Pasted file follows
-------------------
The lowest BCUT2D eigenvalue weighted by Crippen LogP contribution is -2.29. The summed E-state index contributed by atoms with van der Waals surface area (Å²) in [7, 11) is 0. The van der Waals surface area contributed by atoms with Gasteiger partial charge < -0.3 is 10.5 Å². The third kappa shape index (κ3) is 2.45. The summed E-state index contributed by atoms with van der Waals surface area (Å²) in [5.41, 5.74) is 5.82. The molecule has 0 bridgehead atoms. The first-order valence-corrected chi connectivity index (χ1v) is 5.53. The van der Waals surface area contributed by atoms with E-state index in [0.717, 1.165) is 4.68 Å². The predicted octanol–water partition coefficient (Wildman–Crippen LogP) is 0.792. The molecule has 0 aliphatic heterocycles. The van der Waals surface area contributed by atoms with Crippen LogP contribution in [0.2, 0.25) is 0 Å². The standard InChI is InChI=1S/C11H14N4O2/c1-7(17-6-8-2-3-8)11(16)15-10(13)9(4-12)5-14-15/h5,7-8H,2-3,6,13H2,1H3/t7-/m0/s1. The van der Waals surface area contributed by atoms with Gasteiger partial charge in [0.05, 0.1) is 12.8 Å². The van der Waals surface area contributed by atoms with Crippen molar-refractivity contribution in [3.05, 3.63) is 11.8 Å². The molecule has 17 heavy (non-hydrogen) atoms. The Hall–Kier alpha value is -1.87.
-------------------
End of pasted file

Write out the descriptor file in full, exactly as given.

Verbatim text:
The lowest BCUT2D eigenvalue weighted by Crippen LogP contribution is -2.29. The summed E-state index contributed by atoms with van der Waals surface area (Å²) in [7, 11) is 0. The van der Waals surface area contributed by atoms with Gasteiger partial charge < -0.3 is 10.5 Å². The third kappa shape index (κ3) is 2.45. The summed E-state index contributed by atoms with van der Waals surface area (Å²) in [5.41, 5.74) is 5.82. The molecule has 0 bridgehead atoms. The first-order valence-corrected chi connectivity index (χ1v) is 5.53. The van der Waals surface area contributed by atoms with E-state index in [0.717, 1.165) is 4.68 Å². The predicted octanol–water partition coefficient (Wildman–Crippen LogP) is 0.792. The molecule has 0 aliphatic heterocycles. The van der Waals surface area contributed by atoms with Crippen LogP contribution in [0.2, 0.25) is 0 Å². The standard InChI is InChI=1S/C11H14N4O2/c1-7(17-6-8-2-3-8)11(16)15-10(13)9(4-12)5-14-15/h5,7-8H,2-3,6,13H2,1H3/t7-/m0/s1. The van der Waals surface area contributed by atoms with Gasteiger partial charge in [0.05, 0.1) is 12.8 Å². The van der Waals surface area contributed by atoms with Crippen molar-refractivity contribution in [3.05, 3.63) is 11.8 Å². The molecule has 17 heavy (non-hydrogen) atoms. The Hall–Kier alpha value is -1.87.